Mother Nature can't seem to make up her mind. Through mid-April — sandwiched by warmer days — cool, wet spells swept through Arkansas and Mississippi. Reports of stripe rust began popping up in southeast and east-central Arkansas. Now, stripe rust has been found as far north as I-40 in the eastern part of the state. In Mississippi, stripe rust reports have mainly come from the Delta side of the state.
“We put out an alert to county Extension agents, consultants and producers to be on the watch. If they were concerned about their good wheat fields, last week was a good time to start scouting,” says Rick Cartwright, Arkansas Extension plant pathologist.
By early in the second week of April, Cartwright and colleagues had “a lot” of reports of stripe rust in eastern Arkansas.
“There was quite a bit of fungicide going out. Then, starting (April 12 or 13), temperatures have hit 85 degrees to 90 degrees and that slowed the stripe rust down — probably considerably.
“Any time you get high day temperatures and warm nights — which we've had for three days or so — it helps put the brakes on rust. The weather pattern we're in right now doesn't favor diseases. Warm, dry days aren't conducive to most foliar diseases.”
A lot of Delta wheat was planted late and there's still time for the weather to change — and thus disease pressure to increase, says Cartwright. Right now, he's unsure how bad this outbreak will be. But Cartwright expects it will be on the “mild to moderate” side. Helping contribute to this belief: there aren't nearly as many susceptible wheat varieties in fields as there were several years ago when stripe rust hit the Delta hard.
“And weather patterns right now don't favor stripe rust being able to develop to extremely bad levels. That said, though, growers with excellent wheat crops with high-yield potential — that are known to be susceptible to stripe rust — should be scouting intensely. If they find hot spots, given how early it is in the spring, they should strongly consider a fungicide treatment. Frankly, though, most of our fields aren't in that kind of shape.”
Some fungicide applications started going out in Mississippi towards the end of the first week in April, says Erick Larsen, Mississippi Extension wheat specialist. There's been more stripe rust show up since then.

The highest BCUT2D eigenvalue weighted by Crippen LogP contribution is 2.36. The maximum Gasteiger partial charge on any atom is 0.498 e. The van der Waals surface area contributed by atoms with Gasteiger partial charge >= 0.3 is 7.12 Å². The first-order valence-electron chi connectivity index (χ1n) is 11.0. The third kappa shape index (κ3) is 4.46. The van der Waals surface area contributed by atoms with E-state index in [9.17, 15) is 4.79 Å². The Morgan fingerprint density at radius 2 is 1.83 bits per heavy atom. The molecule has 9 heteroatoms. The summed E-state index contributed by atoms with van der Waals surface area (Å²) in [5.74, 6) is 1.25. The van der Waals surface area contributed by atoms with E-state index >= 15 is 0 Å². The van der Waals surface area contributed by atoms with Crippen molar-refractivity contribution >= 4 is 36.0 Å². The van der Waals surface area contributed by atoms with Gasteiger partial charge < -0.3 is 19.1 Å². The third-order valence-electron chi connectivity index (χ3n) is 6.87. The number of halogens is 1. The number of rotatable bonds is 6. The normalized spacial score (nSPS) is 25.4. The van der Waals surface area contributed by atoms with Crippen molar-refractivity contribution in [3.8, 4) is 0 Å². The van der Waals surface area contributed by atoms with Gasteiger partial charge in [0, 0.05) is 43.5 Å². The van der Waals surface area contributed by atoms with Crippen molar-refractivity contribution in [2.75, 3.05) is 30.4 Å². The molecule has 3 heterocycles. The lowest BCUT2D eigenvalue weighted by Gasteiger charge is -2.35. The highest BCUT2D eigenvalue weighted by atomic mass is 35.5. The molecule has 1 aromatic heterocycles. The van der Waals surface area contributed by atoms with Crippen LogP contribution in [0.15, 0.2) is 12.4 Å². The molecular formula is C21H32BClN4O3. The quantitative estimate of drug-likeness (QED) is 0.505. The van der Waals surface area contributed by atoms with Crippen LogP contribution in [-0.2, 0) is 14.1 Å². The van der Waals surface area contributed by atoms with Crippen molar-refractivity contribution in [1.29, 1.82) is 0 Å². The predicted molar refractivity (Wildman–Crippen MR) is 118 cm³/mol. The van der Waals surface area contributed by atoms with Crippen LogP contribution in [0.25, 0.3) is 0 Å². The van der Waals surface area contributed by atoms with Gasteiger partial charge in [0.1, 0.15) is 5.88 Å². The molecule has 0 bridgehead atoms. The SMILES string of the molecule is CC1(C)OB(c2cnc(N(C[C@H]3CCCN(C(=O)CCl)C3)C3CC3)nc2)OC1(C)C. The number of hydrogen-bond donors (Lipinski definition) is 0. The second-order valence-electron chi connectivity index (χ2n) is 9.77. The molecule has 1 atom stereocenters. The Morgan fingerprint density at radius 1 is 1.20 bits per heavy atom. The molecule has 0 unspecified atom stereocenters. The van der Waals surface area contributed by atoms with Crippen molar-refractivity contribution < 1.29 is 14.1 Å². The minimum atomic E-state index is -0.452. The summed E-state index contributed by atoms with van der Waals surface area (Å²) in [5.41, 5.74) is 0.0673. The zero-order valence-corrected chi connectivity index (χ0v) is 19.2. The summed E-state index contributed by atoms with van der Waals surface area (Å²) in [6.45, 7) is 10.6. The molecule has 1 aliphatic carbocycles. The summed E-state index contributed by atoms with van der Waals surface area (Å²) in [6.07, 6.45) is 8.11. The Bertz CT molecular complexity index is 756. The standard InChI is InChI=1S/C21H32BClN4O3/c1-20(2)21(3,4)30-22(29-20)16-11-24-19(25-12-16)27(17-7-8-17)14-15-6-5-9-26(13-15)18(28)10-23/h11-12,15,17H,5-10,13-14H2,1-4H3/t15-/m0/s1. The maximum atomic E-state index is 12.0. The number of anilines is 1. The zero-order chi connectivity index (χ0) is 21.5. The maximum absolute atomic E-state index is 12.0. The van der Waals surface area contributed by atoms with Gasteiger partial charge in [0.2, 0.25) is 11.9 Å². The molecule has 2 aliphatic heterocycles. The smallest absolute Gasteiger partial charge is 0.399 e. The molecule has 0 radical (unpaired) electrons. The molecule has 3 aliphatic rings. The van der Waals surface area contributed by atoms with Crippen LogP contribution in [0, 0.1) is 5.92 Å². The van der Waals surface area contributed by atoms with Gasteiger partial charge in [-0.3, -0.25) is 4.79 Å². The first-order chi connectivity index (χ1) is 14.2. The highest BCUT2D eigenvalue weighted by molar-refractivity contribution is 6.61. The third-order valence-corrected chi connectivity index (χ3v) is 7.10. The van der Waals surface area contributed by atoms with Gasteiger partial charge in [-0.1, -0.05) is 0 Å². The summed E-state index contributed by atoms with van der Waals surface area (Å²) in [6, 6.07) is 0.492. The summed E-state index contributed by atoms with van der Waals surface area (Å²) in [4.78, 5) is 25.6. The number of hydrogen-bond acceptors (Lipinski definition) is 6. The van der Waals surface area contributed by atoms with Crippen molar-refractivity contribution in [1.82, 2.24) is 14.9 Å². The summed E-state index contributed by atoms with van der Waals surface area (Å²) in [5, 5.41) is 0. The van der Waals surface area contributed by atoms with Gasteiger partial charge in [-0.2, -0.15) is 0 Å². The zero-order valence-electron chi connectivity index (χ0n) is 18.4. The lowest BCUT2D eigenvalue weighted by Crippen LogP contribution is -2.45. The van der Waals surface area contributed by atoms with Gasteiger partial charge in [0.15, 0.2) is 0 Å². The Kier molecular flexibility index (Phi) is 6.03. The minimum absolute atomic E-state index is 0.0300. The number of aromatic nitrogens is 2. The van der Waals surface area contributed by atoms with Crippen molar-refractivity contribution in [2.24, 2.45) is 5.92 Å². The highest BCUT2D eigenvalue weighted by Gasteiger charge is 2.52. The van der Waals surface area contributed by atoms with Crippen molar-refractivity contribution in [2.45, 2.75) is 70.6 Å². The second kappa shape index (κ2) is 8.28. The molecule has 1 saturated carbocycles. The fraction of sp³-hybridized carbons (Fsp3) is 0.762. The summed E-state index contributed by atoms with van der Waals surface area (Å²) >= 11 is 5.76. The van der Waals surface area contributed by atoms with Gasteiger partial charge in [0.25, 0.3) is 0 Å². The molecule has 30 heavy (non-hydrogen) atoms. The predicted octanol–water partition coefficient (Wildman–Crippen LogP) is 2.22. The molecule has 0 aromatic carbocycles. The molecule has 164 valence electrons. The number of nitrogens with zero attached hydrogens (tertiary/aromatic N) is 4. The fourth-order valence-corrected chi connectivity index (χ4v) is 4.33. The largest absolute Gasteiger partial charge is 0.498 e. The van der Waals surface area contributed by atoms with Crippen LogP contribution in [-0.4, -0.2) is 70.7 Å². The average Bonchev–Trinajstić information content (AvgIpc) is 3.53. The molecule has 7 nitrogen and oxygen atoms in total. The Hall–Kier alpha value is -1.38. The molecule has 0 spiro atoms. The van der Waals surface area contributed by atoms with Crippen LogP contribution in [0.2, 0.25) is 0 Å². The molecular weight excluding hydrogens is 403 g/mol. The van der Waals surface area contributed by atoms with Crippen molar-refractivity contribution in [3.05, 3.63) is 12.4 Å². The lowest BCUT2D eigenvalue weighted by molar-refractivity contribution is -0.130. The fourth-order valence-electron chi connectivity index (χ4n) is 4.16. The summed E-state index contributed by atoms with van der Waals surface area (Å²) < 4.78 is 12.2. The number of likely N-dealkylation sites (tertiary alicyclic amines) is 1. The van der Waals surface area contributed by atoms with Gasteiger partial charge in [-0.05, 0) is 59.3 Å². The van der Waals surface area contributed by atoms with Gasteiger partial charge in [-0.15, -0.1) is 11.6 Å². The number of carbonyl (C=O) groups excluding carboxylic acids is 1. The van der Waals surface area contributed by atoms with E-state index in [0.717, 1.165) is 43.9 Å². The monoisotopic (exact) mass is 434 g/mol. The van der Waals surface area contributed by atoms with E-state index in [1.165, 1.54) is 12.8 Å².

“I've been hearing from consultants scouting wheat. Most of the stripe rust that's found has been around the Mississippi River levee. We're hoping the warm daytime temperatures will prohibit the outbreak of rust. The nighttime temperatures we're having are conducive to rust, but I hope they'll inch up some more.”
Larsen says the Mississippi wheat crop looks fair.
“A lot of the success of the wheat will depend on whether or not producers made timely fertilizer applications — particularly this spring to help the wheat tiller and get up to speed since it was thin going into winter,” he says. “If nitrogen applications went out too late this spring, the wheat won't be able to recover and realize full yield potential.”
To deal with stripe rust, Arkansas producers can choose between five fungicides currently registered for wheat. As stripe rust has shown up repeatedly over the last few years, Cartwright and fellow researchers have done a lot of testing of those on the disease.
“The old standby, Tilt — or products that contain Tilt, like Bayer's Stratego — are what many farmers go with to combat stripe rust. The other two products, including Quadris, are fine but they probably need to be on the crop before stripe rust gets a really good foothold. The Tilt materials have some kickback, even if infection of a crop has progressed some. Quadris is more of a preventative on wheat for this particular disease. All of them will work if you get the timing right, though.”